Eurozone countries are like a group of climbers roped together: Remember where you read this allegory first?

The Financial Times today reports on something John Wraith, fixed income strategist at BofA Merrill Lynch, said regarding the manner in which contagion is spreading within the eurozone economies. “It is like a group of climbers roped together. As Greece slips, it pulls down other countries such as Spain and Italy.” Precisely. But readers of this blog will remember where they read this allegory first. Yes, it was here, a post that appeared in this blog  on 7th January under the title No More Domino Metaphors for the Euro Crisis: Mountaineering ones only from now on.

Good to know that I am read by market players. Not so good that they do not feel the need to quote. Still, I suppose this is the least of our concerns regarding the markets and their participants.


  • Sorry, dude, but you weren’t first. Edward Hughes used the same image last September. And he described it then as a “popular analogy now circulating,” so lots of people must have used it before him.

    In any case, popular it may be, but it’s not very accurate. Our metaphorical climbers have a powerful winch to haul the danglers back up, in the form of the ECB. As you know, ECB purchases of government debt during the crisis have dwarfed the public-sector borrowing requirements of the crisis countries. During the crisis period, the ECB increased its holding of Euro area government securities by about E160 billion annually, or two-thirds the *total borrowing* of all five PIIGS countries. There’s no question that if the ECB were willing to undertake the equivalent of the Fed’s QEII, it could fully resolve the crisis. Obviously there are enormous political obstacles, as you’ve written about in previous posts here. But it’s not helpful, I don’t think, to pretend that this problem is hard to solve technically.

    • Nothing new under the sun then (my first use of the, quite obvious, mountaineering analogy) appeared in August 2010 in a Greek article. But I take your point: it was probably used widely. On matters of substance, you are precisely right: The ECB could stop the crisis in its tracks by means of a variant of QE. Technically there would be no problem. Our Modest Proposal has, in this context, two purposes. First, to offer both the ECB and our politicians a way out of their phobias (since the tranche transfer would be revenue neutral). Secondly, to allow for the energising of the European Investment Bank (by means of the net eurobond issues) as a surplus recycling mechanism that will ameliorate for the internal imbalances which will otherwise lead to a fresh crisis in the future.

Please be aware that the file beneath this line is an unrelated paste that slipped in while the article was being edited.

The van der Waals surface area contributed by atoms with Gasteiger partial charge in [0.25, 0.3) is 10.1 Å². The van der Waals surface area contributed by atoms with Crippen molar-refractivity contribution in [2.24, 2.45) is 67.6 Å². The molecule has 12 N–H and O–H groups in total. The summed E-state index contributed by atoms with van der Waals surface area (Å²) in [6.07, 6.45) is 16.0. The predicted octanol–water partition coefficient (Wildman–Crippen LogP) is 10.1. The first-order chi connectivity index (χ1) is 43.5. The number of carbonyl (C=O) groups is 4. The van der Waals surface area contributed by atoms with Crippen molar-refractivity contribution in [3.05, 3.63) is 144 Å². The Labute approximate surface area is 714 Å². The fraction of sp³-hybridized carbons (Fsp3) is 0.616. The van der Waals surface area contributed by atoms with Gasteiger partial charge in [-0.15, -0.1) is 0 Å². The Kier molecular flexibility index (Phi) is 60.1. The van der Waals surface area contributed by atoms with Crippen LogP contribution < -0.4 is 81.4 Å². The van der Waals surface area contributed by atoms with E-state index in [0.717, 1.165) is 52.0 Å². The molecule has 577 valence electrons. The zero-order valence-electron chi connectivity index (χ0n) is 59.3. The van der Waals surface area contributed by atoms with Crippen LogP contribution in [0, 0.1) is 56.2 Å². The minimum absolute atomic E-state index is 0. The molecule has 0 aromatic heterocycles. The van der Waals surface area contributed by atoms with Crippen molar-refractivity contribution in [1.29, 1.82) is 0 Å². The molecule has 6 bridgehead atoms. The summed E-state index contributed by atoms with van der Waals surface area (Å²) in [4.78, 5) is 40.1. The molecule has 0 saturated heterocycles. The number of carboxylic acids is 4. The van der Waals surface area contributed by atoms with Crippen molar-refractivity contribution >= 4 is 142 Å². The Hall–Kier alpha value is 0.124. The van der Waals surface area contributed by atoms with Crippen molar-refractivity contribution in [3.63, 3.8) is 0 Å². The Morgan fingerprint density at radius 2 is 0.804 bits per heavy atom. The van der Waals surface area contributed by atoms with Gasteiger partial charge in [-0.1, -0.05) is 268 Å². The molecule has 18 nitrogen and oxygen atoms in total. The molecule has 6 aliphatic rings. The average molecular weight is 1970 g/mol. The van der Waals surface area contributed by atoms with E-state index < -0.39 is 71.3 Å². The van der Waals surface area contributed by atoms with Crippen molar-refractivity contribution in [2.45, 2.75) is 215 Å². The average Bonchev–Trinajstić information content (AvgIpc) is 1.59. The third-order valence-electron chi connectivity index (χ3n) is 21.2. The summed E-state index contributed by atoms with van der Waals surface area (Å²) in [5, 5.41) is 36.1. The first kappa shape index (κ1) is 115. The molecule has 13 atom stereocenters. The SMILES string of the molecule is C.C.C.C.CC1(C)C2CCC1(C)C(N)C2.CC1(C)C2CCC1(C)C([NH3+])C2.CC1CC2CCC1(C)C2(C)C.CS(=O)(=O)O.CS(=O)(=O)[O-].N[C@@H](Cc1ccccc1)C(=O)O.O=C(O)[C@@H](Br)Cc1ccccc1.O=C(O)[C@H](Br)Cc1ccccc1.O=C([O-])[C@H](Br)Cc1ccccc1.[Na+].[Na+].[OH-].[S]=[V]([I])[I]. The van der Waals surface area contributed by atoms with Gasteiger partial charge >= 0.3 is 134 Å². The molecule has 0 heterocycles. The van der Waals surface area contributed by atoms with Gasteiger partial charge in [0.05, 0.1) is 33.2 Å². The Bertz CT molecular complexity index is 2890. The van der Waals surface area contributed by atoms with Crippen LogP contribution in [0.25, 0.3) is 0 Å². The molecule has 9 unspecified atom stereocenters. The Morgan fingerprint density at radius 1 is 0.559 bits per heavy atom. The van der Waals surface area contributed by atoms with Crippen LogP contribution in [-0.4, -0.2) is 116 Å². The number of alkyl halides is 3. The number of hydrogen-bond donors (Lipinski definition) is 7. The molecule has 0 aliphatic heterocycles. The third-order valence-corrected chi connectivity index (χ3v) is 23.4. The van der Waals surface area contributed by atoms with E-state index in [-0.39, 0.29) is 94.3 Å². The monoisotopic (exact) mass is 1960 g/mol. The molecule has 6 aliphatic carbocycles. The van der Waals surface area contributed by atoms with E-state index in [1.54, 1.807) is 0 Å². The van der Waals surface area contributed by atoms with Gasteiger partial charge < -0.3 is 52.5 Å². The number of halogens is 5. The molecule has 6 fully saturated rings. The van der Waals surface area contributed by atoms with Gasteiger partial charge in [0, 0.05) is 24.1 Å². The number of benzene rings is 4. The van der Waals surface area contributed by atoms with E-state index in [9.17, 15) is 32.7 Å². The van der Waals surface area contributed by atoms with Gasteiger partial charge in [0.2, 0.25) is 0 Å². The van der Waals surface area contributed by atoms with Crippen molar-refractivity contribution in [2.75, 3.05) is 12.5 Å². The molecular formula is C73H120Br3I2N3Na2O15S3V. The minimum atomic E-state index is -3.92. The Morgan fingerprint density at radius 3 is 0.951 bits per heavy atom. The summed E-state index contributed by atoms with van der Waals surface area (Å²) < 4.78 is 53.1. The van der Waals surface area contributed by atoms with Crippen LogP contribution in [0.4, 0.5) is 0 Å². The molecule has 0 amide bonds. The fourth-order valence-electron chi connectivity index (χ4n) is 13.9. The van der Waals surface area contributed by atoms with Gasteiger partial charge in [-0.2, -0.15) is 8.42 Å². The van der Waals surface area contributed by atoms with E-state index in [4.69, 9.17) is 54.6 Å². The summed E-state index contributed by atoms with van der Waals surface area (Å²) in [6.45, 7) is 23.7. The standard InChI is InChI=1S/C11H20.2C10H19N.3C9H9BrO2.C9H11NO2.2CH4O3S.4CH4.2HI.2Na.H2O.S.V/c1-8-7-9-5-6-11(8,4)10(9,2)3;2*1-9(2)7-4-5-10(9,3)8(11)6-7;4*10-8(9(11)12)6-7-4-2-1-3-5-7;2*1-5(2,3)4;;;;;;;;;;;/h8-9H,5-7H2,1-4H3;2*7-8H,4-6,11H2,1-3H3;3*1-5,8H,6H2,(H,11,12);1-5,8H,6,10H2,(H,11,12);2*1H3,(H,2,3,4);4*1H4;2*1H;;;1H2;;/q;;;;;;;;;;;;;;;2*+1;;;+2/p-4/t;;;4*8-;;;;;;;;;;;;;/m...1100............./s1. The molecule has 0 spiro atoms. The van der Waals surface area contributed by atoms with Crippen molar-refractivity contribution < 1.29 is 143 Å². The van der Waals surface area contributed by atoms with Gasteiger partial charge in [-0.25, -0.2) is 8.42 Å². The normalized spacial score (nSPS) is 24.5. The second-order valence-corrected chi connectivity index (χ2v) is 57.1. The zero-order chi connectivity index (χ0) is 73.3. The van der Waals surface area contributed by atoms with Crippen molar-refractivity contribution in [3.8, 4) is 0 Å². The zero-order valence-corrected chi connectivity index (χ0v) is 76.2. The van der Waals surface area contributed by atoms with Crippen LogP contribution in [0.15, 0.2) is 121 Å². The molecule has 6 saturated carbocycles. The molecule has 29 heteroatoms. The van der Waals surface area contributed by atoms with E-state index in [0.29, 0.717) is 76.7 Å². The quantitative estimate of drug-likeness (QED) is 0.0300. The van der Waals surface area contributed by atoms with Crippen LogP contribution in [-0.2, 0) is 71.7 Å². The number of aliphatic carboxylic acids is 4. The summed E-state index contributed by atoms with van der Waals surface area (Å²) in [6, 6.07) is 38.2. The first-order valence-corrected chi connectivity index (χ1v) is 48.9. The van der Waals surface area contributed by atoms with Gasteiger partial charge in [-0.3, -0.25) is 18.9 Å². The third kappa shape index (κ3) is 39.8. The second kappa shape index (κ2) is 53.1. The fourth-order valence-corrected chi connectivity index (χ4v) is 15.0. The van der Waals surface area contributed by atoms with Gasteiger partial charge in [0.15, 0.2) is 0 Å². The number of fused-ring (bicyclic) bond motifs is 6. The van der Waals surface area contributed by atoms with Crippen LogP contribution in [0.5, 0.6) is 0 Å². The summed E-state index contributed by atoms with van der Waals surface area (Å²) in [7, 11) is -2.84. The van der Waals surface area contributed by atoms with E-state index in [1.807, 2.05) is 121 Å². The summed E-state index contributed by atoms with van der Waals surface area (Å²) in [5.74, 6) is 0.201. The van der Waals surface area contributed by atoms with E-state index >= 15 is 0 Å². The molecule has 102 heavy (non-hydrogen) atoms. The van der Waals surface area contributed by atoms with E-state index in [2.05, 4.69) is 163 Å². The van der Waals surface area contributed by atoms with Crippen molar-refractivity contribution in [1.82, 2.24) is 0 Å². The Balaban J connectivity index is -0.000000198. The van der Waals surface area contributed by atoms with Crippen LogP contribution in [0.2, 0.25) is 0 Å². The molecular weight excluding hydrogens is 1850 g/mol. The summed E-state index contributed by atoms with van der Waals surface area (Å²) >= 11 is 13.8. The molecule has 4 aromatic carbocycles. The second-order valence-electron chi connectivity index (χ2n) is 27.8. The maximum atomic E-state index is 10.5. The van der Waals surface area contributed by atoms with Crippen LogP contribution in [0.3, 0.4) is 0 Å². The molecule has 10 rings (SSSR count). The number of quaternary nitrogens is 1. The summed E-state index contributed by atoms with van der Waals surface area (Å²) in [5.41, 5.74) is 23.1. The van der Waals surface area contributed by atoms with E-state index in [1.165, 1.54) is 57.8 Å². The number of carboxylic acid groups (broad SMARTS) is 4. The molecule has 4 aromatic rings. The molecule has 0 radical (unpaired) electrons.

• Someone else borrowed your Buridan`s Ass comparison last week concerning the euro-zone crisis.

  • Absolutely agreed on your Modest Proposal. I’m just doubtful about whether a rhetoric that presents the European financial crisis as intractable is helpful in moving the debate in that direction. But you presumably are much closer to the relevant conversations than is an American graduate student like me…

  • What makes you think that the error is in the privatization and not in the “representative” aspect of modern democracy?
    This is not to say that I favor privatization – on the contrary. But, I think that this is just a symptom inherent in the representative democracy – which by the way seems to me rendered obsolete. I mean, the notion of “welfare state” has substitute that of “democracy” (albeit as an aftermath of the first).

    Now, in 21st century, “welfare state” and “democracy” are vitally coupled. Certain systems target at destroying this coupling – in vein of course (it is a bond in cultural memory). So, I think there’s no point in defending what does not want to be defended (in a manner of speaking), but designing the next evolutionary step….

    • There is a proound difference between (a) privatisation carried out by a powerful elite that has managed to capture government through democratic processes and (b) privatisation carried out by a committee of foreign, unelected creditors who decide what will be sold, at what price and who will get the proceeds…